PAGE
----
Bacterial conjugation was discovered by Nobel Prize winners Joshua Lederberg and Edward Tatum. They showed that the bacterium Escherichia coli entered a sexual phase during which it could share genetic information.
Bacterial conjugation is often incorrectly regarded as the equivalent of sexual reproduction, since it involves the exchange of genetic material. During conjugation the donor cell provides a conjugative or mobilizable genetic element that is most often a plasmid or transposon. Most conjugative plasmids have systems ensuring that the recipient cell does not already contain a similar element.
The genetic information transferred is often beneficial to the recipient. Benefits may include antibiotic resistance, xenobiotic tolerance or the ability to use new metabolites. Such beneficial plasmids may be considered bacterial endosymbionts. Other elements, however, may be viewed as bacterial parasites and conjugation as a mechanism evolved by them to allow for their spread.
The basic conjugative plasmid is the F-plasmid, or F-factor. The F-plasmid is an episome (a plasmid that can integrate itself into the bacterial chromosome) with a length of about 100,000 base pairs.
There can only be one copy of the F-plasmid in a given bacterium, either free or integrated, and bacteria that possess a copy are called F-positive or F-plus (denoted F+). Cells that lack F plasmids are called F-negative or F-minus (F-) and can function as recipient cells.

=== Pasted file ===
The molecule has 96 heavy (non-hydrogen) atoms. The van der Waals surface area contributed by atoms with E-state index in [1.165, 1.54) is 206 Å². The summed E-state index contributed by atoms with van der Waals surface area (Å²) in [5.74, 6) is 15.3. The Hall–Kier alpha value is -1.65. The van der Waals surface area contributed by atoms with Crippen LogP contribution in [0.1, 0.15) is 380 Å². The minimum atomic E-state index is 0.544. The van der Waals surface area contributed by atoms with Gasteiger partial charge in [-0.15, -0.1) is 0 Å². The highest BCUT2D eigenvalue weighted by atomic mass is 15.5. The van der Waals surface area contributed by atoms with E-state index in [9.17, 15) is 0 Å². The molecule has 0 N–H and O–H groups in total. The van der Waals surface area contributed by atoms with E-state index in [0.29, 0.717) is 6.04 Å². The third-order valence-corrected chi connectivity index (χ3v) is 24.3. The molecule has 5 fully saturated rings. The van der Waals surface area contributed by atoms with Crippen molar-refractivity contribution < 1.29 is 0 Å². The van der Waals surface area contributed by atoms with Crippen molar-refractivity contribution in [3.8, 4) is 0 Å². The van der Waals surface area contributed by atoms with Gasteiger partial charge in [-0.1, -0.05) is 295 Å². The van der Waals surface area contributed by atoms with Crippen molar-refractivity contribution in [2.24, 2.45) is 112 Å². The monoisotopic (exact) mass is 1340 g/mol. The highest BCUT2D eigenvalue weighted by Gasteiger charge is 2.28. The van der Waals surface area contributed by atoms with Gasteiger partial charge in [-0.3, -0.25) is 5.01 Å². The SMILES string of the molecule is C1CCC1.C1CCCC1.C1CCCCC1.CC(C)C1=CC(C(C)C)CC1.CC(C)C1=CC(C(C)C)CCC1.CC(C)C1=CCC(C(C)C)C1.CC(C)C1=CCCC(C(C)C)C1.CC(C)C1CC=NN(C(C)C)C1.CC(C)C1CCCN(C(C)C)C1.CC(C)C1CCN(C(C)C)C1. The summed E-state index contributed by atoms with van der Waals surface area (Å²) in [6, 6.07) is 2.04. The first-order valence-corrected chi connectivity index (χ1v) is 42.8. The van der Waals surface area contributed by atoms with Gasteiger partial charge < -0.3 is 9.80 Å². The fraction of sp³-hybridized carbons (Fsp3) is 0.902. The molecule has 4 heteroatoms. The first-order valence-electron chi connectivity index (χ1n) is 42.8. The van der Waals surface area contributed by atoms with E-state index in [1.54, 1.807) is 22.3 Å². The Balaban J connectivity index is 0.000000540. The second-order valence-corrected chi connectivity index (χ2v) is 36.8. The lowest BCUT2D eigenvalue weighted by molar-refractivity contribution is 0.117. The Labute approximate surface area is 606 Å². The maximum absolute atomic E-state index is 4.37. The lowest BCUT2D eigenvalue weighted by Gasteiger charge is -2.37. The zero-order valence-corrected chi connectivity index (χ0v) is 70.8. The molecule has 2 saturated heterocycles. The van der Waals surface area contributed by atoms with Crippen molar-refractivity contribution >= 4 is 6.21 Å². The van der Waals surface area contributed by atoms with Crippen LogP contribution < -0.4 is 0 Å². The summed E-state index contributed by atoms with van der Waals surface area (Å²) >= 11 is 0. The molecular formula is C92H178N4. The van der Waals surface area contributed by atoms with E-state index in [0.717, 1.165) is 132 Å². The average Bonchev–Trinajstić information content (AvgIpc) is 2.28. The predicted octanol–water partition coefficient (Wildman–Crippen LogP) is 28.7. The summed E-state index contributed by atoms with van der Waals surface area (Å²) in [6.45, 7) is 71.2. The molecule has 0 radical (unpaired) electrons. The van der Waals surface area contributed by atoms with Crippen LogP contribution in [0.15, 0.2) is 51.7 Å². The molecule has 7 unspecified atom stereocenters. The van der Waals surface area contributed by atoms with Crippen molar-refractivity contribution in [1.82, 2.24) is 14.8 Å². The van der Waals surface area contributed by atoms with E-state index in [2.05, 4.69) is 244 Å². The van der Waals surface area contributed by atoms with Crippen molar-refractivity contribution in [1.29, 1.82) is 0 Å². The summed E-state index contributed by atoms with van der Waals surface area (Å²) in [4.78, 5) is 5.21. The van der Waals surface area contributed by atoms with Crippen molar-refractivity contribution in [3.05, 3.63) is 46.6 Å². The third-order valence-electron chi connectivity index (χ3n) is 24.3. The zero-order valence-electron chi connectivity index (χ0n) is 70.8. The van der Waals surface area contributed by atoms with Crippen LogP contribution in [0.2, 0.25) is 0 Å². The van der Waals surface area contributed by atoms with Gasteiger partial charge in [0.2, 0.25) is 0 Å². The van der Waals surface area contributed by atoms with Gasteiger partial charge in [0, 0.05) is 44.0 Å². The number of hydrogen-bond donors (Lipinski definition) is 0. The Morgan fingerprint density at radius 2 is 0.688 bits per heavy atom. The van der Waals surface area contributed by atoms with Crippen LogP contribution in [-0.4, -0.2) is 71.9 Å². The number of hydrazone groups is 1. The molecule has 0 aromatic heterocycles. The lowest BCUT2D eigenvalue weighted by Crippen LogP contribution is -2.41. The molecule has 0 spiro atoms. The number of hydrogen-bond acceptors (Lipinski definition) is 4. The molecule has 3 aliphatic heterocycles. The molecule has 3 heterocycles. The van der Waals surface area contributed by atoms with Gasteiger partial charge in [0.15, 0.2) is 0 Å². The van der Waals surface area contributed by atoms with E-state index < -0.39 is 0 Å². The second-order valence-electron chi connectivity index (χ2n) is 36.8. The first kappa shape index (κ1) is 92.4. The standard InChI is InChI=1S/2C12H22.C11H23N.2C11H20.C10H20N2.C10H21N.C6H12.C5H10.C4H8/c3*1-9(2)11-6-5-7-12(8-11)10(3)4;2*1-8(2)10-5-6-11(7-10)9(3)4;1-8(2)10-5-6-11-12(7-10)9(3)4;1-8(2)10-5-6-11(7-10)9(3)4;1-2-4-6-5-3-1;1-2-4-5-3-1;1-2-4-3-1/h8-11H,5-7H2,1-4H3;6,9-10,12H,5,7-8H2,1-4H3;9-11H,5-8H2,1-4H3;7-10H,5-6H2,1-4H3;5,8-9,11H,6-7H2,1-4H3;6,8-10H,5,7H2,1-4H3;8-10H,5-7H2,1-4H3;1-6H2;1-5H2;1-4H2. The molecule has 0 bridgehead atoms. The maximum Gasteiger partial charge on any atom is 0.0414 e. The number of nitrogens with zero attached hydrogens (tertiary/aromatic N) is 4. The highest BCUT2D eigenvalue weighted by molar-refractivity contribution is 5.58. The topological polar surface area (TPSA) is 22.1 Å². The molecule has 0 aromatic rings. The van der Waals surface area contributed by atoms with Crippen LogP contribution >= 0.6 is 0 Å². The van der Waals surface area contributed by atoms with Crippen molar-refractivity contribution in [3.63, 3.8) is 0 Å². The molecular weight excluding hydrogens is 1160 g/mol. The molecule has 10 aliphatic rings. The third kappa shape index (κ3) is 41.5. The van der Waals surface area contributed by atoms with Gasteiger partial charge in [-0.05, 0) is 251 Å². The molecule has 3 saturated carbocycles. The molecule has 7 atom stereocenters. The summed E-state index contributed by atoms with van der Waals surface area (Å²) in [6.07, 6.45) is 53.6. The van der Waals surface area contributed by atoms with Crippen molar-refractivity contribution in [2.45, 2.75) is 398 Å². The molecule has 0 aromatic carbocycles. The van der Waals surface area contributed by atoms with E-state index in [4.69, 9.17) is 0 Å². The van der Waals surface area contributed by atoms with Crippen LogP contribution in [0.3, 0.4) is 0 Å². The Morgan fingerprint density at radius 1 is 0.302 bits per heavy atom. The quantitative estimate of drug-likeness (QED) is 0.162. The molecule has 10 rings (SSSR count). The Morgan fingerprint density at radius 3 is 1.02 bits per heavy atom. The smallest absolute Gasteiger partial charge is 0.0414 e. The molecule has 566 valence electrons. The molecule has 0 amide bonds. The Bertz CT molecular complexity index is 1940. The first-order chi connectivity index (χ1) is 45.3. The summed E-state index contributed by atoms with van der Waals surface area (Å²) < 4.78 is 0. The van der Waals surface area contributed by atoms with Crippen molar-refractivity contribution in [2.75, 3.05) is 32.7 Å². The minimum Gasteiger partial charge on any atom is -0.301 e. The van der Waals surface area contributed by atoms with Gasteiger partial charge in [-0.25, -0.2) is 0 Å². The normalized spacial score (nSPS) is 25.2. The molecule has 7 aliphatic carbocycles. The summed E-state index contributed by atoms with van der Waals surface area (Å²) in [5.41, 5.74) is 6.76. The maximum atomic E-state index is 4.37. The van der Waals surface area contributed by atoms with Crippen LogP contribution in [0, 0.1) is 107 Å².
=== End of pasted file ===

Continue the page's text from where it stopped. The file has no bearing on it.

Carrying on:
Inter-kingdom transfer [change]
For example, the tumor-inducing (Ti) plasmid of Agrobacterium and the root-tumor inducing (Ri) plasmid of A. rhizogenes contain genes that are capable of transferring to plant cells. These genes turn plant cells into factories producing chemicals used by the bacteria for nitrogen and energy. Infected cells form crown galls or root tumours, respectively. The Ti and Ri plasmids are thus endosymbionts of the bacteria, which are in turn endosymbionts (or parasites) of the infected plant.
Genetic engineering [change]
Conjugation is a convenient means for transferring genetic material to a variety of targets. In laboratories successful transfers have been reported from bacteria to yeast, plants, mammalian cells, and isolated mammalian mitochondria.
Conjugation has advantages over other forms of genetic transfer. In plant engineering, Agrobacterium-like conjugation complements other standard vehicles such as tobacco mosaic virus (TMV). While TMV is capable of infecting many plant families these are primarily herbaceous dicots. Agrobacterium-like conjugation is also primarily used for dicots, but monocot recipients are not uncommon.
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